Haploid production by outcrossing with inducers is one of the key technologies to revolutionize breeding. A promising approach for developing haploid inducers is by manipulating centromere-specific histone H3 (CENH3/CENPA)1. GFP-tailswap, a CENH3-based inducer, induces paternal haploids at around 30% and maternal haploids at around 5% (ref. 2). However, male sterility of GFP-tailswap makes high-demand maternal haploid induction more challenging. Our study describes a simple and highly effective method for improving both directions of haploid production. Lower temperatures dramatically enhance pollen vigour but reduce haploid induction efficiency, while higher temperatures act oppositely. Importantly, the effects of temperatures on pollen vigour and on haploid induction efficiency are independent. These features enable us to easily induce maternal haploids at around 24.8% by using pollen of inducers grown at lower temperatures to pollinate target plants, followed by switching to high temperatures for haploid induction. Moreover, paternal haploid induction can be simplified and enhanced by growing the inducer at higher temperatures pre- and post-pollination. Our findings provide new clues for developing and using CENH3-based haploid inducers in crops.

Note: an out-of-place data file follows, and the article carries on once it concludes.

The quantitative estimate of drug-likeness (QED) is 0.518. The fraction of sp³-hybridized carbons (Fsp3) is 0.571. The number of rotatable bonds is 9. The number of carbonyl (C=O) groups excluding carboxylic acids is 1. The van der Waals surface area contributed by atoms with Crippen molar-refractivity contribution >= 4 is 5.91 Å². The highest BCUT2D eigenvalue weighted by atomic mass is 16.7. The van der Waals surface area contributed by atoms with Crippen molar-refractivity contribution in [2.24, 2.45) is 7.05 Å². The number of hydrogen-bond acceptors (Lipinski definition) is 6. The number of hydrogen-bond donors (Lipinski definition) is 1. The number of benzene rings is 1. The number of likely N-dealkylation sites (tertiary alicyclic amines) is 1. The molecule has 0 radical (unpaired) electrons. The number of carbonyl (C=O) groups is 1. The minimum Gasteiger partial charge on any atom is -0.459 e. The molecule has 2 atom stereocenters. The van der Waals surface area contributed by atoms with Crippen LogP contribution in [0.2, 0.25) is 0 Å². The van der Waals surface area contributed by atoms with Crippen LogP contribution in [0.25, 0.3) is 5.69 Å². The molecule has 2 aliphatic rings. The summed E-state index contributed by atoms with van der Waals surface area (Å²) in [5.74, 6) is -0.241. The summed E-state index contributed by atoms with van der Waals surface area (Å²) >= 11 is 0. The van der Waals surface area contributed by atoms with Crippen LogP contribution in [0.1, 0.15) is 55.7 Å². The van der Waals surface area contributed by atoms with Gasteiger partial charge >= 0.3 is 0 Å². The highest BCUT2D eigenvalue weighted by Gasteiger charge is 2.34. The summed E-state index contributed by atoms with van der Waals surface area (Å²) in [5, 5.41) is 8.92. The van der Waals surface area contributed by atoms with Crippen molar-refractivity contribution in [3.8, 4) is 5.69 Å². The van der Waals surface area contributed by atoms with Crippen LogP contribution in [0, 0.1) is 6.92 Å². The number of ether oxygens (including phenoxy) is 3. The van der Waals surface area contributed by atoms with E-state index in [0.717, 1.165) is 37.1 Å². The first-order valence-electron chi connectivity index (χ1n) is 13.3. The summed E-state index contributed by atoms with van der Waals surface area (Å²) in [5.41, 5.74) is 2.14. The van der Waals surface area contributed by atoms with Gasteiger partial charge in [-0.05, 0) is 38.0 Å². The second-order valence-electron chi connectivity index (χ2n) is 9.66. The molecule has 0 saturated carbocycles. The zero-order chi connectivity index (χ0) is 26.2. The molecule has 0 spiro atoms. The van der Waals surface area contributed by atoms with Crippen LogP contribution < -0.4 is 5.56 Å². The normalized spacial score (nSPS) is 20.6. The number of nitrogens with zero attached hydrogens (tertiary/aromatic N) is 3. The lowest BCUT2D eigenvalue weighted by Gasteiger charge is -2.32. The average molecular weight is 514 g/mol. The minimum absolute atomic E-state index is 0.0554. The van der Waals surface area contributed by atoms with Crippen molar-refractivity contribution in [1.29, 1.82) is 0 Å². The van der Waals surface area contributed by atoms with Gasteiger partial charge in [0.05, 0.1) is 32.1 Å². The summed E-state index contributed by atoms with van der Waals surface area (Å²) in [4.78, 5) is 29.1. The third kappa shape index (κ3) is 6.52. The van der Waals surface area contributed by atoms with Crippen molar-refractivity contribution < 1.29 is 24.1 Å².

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We thank X.-F. Cao, M.-X. Sun and J.-X. Zhai for helpful discussion. We thank S.W.L. Chan for sharing the GFP-tailswap and GFP–CENH3 seeds, and we thank Z.-N. Yang for sharing the res1 seeds. We thank Q.-J. Chen for sharing the pHEE401E construct. This work was supported by the Hainan University Startup Fund (grant no. RZ2100003224 (J.L.)).
Hainan University has filed a provisional patent application in China that is based on results described in the paper. J.L., Z.W., H.X., M.C., H.Y. and Y.-F.Y. are listed as co-inventors on this application. The remaining authors declare no competing interests.
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a, A picture of representative inflorescence phenotypes of Col-0 and GFP-tailswap grown under different conditions. Scale bar, 1 cm. b, Representative silique image of GFP-tailswap plants were grown at 25 °C and subsequently grown at 18 °C. Scale bar, 1 cm. c, Representative silique image of GFP-tailswap plants were grown at 18 °C and subsequently grown at 25 °C. Scale bar, 1 cm. d, Representative image of Col-0 and GFP-tailswap siliques under different conditions. Scale bar, 1 cm. e, The proportion of normal seeds, aborted seeds, and undeveloped ovules, which are collected from Col-0 and GFP-tailswap plants produced by selfing under different conditions.
a, Alexander staining for the anthers of the first and the fifth flowers of GFP-tailswap (18 °C). Twice experiments independently were repeated with similar results. Scale bar, 100 μm. b, Representative image of the first and the fifth flower phenotypes of GFP-tailswap (18 °C). The filaments of the first flower cannot reach the stigma, but the filaments of the fifth flower can reach the stigma. Twice experiments were repeated independently with similar results. Scale bar, 1 mm.